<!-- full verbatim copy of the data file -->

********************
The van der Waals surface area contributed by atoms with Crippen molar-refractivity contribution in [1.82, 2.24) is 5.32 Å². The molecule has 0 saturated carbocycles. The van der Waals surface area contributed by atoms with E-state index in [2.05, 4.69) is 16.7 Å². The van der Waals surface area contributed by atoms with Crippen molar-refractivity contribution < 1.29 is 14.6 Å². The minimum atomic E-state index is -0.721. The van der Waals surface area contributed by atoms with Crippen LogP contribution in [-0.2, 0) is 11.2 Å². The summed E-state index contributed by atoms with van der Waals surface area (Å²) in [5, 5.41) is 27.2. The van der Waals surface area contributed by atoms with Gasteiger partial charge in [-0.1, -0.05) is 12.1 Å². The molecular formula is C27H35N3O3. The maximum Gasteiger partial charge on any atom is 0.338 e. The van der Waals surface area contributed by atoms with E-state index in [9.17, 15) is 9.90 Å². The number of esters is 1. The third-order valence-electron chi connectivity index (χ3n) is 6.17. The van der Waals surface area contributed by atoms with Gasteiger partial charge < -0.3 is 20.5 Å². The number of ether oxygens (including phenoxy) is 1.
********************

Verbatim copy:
The van der Waals surface area contributed by atoms with Crippen molar-refractivity contribution in [1.82, 2.24) is 5.32 Å². The molecule has 0 saturated carbocycles. The van der Waals surface area contributed by atoms with E-state index in [2.05, 4.69) is 16.7 Å². The van der Waals surface area contributed by atoms with Crippen molar-refractivity contribution < 1.29 is 14.6 Å². The minimum atomic E-state index is -0.721. The van der Waals surface area contributed by atoms with Crippen LogP contribution in [-0.2, 0) is 11.2 Å². The summed E-state index contributed by atoms with van der Waals surface area (Å²) in [5, 5.41) is 27.2. The van der Waals surface area contributed by atoms with Gasteiger partial charge in [-0.1, -0.05) is 12.1 Å². The molecular formula is C27H35N3O3. The maximum Gasteiger partial charge on any atom is 0.338 e. The van der Waals surface area contributed by atoms with E-state index in [9.17, 15) is 9.90 Å². The number of esters is 1. The third-order valence-electron chi connectivity index (χ3n) is 6.17. The van der Waals surface area contributed by atoms with Gasteiger partial charge < -0.3 is 20.5 Å². The number of ether oxygens (including phenoxy) is 1.